Since the ﬁnancial crisis and subsequent fall of long-term ruler Suharto from power in May 1998, Indonesia’s political system has witnessed dramatic change. The most profound impact has come from the twin processes of democratization and decentralization initiated in 1998 and 1999. Democratic reforms have dismantled the neo-patrimonial system from the top, stripping Suharto and his cronies from power. Decentralization has further eroded the institutions of centralized authoritarianism created during Suharto’s long period of rule. In one of the most radical attempts ever to overhaul the centralistic polity, Indonesia embarked on an ambitious decentralization programme in 1999. In order to prevent national disintegration and foster democracy, Indonesia devolved political power and responsibilities to the several hundred elected district governments. Given the urgent need for a reorganization of central local relations after democratization, Indonesia opted for a fast implementation. Within only two years all major responsibilities of the central state were to be transferred to the urban and rural districts. These were endowed with new ﬁscal resources to deliver public services and generate local development, with 2.4 million civil servants to be transferred to the local level. Due to the far-reaching changes amounting to nothing less than a complete overhaul of the political system within a short time, this process has been called ‘big bang decentralization’ (Hoﬀmann and Kaiser 2002). What started with a big bang approach remained highly contested in the following years. Decentralization ran into serious troubles after the ﬁrst years of implementation resulting in a reformulation of the decentralization law in 2004. Yet even the law revision did not end the political bickering among major state actors. Even nearly a decade after the beginning of democratic decentralization, there seems to be no consensus within Indonesia’s state elite on how to distribute political power between the centre and the regions. Moreover, the devolution of state power has been accompanied by a series of unintended consequences such as an increase in ethnic and communal conﬂicts, greater competition over scarce natural resources, a surge in local corruption and greater administrative and political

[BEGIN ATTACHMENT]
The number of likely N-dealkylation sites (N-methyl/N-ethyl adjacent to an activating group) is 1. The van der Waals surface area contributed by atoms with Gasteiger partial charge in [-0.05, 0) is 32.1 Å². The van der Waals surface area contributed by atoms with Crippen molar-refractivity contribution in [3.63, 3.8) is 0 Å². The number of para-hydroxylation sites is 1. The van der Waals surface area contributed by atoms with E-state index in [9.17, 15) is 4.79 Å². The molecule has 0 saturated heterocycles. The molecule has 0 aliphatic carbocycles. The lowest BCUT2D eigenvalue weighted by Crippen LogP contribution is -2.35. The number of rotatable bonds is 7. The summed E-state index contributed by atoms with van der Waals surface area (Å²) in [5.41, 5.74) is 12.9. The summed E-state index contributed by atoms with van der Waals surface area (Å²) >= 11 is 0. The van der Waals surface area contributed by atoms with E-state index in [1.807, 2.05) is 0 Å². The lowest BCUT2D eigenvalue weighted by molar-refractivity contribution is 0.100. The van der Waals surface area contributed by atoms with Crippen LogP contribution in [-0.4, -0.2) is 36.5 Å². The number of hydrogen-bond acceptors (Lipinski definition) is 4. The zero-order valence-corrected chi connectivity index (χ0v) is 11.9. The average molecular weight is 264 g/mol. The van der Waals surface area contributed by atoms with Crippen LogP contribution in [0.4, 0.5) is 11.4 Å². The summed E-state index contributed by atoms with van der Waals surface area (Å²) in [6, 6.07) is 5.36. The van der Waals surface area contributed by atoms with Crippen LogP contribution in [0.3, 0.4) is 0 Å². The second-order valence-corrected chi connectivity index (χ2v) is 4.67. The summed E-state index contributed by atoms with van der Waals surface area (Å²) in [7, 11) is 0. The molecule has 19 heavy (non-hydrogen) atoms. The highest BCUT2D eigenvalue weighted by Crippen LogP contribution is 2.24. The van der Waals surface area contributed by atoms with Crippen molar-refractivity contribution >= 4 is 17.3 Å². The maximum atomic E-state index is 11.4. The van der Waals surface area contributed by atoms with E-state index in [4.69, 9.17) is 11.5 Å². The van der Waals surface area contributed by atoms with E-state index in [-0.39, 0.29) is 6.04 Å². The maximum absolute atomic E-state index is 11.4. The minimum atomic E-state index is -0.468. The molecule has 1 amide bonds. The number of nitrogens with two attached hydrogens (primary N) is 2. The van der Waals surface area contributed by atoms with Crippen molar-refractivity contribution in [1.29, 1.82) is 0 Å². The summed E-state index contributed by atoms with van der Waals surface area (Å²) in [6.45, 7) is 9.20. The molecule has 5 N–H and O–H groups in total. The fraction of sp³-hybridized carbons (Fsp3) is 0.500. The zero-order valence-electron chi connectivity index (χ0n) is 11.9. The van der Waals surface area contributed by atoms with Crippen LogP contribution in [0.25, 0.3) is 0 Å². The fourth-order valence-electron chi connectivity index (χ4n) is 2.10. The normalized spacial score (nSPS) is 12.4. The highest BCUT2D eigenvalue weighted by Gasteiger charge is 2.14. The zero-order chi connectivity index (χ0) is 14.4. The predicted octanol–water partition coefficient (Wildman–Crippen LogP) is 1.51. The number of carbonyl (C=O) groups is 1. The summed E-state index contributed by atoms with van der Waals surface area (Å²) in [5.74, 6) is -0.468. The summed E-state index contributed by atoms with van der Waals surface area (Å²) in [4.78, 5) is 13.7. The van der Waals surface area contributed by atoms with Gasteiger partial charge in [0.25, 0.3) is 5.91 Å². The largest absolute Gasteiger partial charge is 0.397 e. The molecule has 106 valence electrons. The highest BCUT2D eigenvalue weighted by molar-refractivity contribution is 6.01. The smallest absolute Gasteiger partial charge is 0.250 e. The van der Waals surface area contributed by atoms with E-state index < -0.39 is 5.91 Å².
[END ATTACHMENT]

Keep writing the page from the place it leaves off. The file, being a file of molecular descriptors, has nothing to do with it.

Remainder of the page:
fragmentation. Decentralization has further aggravated the weakness of the Indonesian state. What went wrong with Indonesia’s decentralization? This chapter will explore why decentralization faced such enormous diﬃculties and caused so many problems. It will be argued that decentralization has been a protracted process that was confronted at every stage with vested and wellconnected interests at both the central and the local level. Lacking both a serious discussion at the initiation stage and strong political leadership during the phase of implementation, powerful groups at the national and local level derailed the decentralization process. While the nationalist elite and the army feared the disintegration of the nation-state and therefore attempted to preserve the unitary state, regional groupings tried to extend their power base. In the absence of a strong rule of law, the legal framework was often abused by newly formed alliances of politicians, bureaucrats and private interests for rent-seeking activities. It will be shown that the degree of decentralization was often determined by a series of political bargains within and between national and regional actors. To illustrate the political economy of democratic decentralization, the process will be elucidated on two levels. On the ﬁrst, the dynamics involved in the power struggle between the central government ministries and the local governments will be depicted. It will be shown that most ministries were averse to decentralization and only reluctantly took steps to support it. This resulted in a protracted decentralization, where the formal rules of the decentralization game were heavily contested among the major political players. After decentralization had encountered ﬁrst serious problems, the Megawati administration introduced a new decentralization law that curtailed the scope of local governments’ autonomy. After describing the regional autonomy policy and its implementation, the focus will turn to the unintended consequences that accompanied the process. This second section will look at the consequences of the reorganization of patrimonial networks at the regional and local levels.1 It will illustrate the severe fragmentation of the Indonesian state manifesting itself in power struggles between various state elites and the mobilization of ethnic and religious identities.